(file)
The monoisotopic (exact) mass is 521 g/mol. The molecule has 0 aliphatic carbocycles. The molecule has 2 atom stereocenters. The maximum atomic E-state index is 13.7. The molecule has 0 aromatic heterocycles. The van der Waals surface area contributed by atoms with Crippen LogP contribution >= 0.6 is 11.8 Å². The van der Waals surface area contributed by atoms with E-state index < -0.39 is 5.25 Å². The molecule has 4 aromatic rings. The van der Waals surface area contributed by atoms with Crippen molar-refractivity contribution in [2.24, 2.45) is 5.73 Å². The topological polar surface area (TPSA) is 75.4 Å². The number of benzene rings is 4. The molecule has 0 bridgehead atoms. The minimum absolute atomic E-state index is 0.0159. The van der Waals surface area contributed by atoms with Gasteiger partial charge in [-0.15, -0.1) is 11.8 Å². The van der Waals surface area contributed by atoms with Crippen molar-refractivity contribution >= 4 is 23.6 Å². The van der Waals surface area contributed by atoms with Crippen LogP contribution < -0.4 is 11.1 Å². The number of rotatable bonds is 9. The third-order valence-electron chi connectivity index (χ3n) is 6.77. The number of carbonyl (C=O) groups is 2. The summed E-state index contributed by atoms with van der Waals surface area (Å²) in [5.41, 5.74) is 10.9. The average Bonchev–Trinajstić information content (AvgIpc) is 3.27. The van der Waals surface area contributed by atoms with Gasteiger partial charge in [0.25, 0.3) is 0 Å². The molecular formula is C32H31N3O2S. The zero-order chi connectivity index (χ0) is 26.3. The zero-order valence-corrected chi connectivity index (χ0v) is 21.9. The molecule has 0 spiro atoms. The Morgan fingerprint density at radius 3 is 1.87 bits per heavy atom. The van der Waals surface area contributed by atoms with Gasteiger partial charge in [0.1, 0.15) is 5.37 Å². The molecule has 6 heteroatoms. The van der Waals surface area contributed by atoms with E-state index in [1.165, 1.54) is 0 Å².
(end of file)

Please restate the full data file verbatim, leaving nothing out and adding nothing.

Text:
The monoisotopic (exact) mass is 521 g/mol. The molecule has 0 aliphatic carbocycles. The molecule has 2 atom stereocenters. The maximum atomic E-state index is 13.7. The molecule has 0 aromatic heterocycles. The van der Waals surface area contributed by atoms with Crippen LogP contribution >= 0.6 is 11.8 Å². The van der Waals surface area contributed by atoms with E-state index < -0.39 is 5.25 Å². The molecule has 4 aromatic rings. The van der Waals surface area contributed by atoms with Crippen molar-refractivity contribution in [2.24, 2.45) is 5.73 Å². The topological polar surface area (TPSA) is 75.4 Å². The number of benzene rings is 4. The molecule has 0 bridgehead atoms. The minimum absolute atomic E-state index is 0.0159. The van der Waals surface area contributed by atoms with Gasteiger partial charge in [-0.15, -0.1) is 11.8 Å². The van der Waals surface area contributed by atoms with Crippen molar-refractivity contribution >= 4 is 23.6 Å². The van der Waals surface area contributed by atoms with Crippen LogP contribution < -0.4 is 11.1 Å². The number of rotatable bonds is 9. The third-order valence-electron chi connectivity index (χ3n) is 6.77. The number of carbonyl (C=O) groups is 2. The summed E-state index contributed by atoms with van der Waals surface area (Å²) in [5.41, 5.74) is 10.9. The average Bonchev–Trinajstić information content (AvgIpc) is 3.27. The van der Waals surface area contributed by atoms with Gasteiger partial charge in [0.25, 0.3) is 0 Å². The molecular formula is C32H31N3O2S. The zero-order chi connectivity index (χ0) is 26.3. The zero-order valence-corrected chi connectivity index (χ0v) is 21.9. The molecule has 0 spiro atoms. The Morgan fingerprint density at radius 3 is 1.87 bits per heavy atom. The van der Waals surface area contributed by atoms with Gasteiger partial charge in [0.1, 0.15) is 5.37 Å². The molecule has 6 heteroatoms. The van der Waals surface area contributed by atoms with E-state index in [1.165, 1.54) is 0 Å².